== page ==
Periodic Reporting for period 2 - 4DRepLy (Closing the 4D Real World Reconstruction Loop)
Reporting period: 2020-03-01 to 2021-08-31
The foundational problems investigated in 4DRepLy pave the way for new possibilities for the use of visual computing technology that bring together computer graphics and computer vision techniques in the real world in new ways. Society will benefit from these new possibilities in many ways. They pave the way for new means to culturally and creatively express ourselves as they enable new ways to more efficiently and at higher quality create computer graphics content. The new techniques also pave the way for new ways how we communicate with each other and how we naturally interact with intelligent computing systems and assistants of the future. They will empower greatly improved virtual and augmented reality scenarios, build foundations for new photo-real immersive telepresence systems, and enable new types of man-machine interaction approaches. Further, the insights gained in 4DRepLy will also lay the algorithmic foundations for advanced approaches of visual scene reconstruction and visual scene understanding, which is an essential precondition for future intelligent and autonomous systems that need to perceive and understand the human world in order to assist humans, and in order to safely act and interact with the human world. We also believe that the advanced capture approaches, notably human reconstruction methods, developed in 4DRepLy will benefit other domains of research, such as biomechanics, medicine, or cognitive science.
The project takes unconventional methodical paths by investigating fundamental principles of new ways to combine machine learning-based and explicit model-based or expert-designed representations and algorithms. Here, we made important advancements on several fronts which are important building blocks of the overall research program, for instance: 1) adapting classical explicit representations such that they can be automatically adapted, combined and end-to-end trained with deep learning-based approaches; 2) advancing neural network-based approaches such that they can be combined with explicit models and are geared to learn more semantically plausible representations of scenes, as well as algorithms using these representations for reconstruction and synthesis; 3) developing foundational concepts for different degrees of integration of learning-based and explicit approaches for reconstruction and synthesis, ranging from approaches that exercise weak integration of the two, up to approaches that enable full end-to-end integration and training of both explicit and learning-based components; 4) new strategies to train and refine such integrated methods on a corpus of unlabeled or weakly labeled real world observations which forms the basis for closing a 4D real world reconstruction loop.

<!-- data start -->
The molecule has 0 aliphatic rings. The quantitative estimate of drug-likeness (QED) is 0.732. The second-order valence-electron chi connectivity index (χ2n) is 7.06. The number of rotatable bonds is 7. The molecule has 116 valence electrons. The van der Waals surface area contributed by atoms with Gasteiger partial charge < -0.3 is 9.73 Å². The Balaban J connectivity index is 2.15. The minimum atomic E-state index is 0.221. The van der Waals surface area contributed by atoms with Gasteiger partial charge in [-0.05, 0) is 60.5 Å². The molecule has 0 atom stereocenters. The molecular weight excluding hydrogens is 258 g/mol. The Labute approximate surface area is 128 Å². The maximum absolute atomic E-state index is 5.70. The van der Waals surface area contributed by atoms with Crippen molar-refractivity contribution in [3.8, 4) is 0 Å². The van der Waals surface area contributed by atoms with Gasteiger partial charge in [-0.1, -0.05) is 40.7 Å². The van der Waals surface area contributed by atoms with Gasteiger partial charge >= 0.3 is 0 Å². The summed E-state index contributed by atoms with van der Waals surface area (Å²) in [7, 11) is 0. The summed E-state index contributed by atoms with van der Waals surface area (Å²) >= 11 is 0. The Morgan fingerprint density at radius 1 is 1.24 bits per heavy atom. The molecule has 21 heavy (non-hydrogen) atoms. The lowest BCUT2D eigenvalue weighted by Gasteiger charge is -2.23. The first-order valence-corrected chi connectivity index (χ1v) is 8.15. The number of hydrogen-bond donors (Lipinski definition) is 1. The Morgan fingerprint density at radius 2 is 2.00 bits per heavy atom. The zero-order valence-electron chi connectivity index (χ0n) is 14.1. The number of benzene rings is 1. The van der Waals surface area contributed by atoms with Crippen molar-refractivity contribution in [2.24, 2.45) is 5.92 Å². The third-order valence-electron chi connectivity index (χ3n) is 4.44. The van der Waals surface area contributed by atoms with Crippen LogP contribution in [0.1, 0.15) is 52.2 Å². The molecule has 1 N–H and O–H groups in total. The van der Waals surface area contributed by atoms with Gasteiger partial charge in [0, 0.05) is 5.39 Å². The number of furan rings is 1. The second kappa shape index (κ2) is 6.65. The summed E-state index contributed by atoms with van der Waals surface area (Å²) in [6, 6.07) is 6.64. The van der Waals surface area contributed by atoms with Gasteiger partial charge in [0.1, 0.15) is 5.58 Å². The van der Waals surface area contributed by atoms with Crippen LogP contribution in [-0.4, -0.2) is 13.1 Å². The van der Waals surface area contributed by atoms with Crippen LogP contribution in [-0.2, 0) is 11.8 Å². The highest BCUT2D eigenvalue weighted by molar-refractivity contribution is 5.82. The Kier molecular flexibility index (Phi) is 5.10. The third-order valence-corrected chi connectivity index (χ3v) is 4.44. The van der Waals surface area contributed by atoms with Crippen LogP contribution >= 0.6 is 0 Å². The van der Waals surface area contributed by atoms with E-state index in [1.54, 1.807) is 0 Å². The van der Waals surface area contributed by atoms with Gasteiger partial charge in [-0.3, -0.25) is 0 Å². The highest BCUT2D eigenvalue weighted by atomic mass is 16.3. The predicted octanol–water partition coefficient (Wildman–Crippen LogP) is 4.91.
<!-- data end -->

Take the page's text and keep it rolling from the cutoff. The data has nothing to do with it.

All the aforementioned advancements methodically rethink established concepts in graphics, vision and machine learning, and benefit from our unique strategy to deeply combine advanced forward models from graphics with concepts from vision and machine learning in the real world in entirely new ways. Individual methodical aspects of these unconventional methodical advancements are developed and evaluated in the individual sub-projects published in the reporting period. The following are examples.
They enabled entirely new approaches for highly efficient dynamic reconstruction of faces, alongside learning of full parametric scene models, from weakly or unlabeled in the wild data (CVPR 2018, CVPR 2019, two papers at CVPR 2021). They also enabled entirely new means to capture and reconstruct human motion, dense deforming human surface geometry, as well as appearance, from a single camera at previously unseen efficiency, and under highly challenging scene conditions. Important results were the first approaches in the literature to do dense, space-time coherent performance capture of humans in loose clothing from a single color camera (ACM TOG 2019, CVPR 2020), new methods to do real-time multi-person motion capture from a single camera under difficult occlusions (SIGGRAPH 2020), or the first approaches in the literature to capture the shape and motion of two hands in close interaction from a single depth (SIGGRAPH 2019) or single color (SIGGRAPH 2020) camera.
The insights gained in 4DRepLy also enabled us to make pioneering contributions to a new field in visual computing, which is termed neural rendering. Neural rendering enables highly realistic synthesis of images and videos in a data-driven way, without having to resort to the established complex and time-consuming scene modeling and light-transport based rendering approaches from computer graphics. Our new ways to combine explicit model-based and learning-based approaches for image synthesis are instrumental here and enabled, for example, the videorealstic animation of human faces (SIGGRAPH 2019, SIGGRAPH Asia 2019, SIGGRAPH Asia 2020) and full bodies (CVPR 2020, ACM TOG 2019, IEEE TVCG 2020) at new levels of quality and efficiency. Our newly developed ways to learn a scene model implicitly from images within a neural network is also exemplary for this impactful line of work (NeurIPS 2020) that offers a new methodical perspective on high quality computer graphics modeling and rendering.
The many methodical insights gained in the project so far were disseminated in more than 60 publications (in the best conferences and journals in computer graphics, computer vision and machine learning) and technical reports. These publications include 16 papers in ACM Transactions on Graphics (including 5 papers at SIGGRAPH and 7 papers at SIGGRAPH Asia), as well as 26 publications in the top computer vision conferences (CVPR, ICCV, ECCV).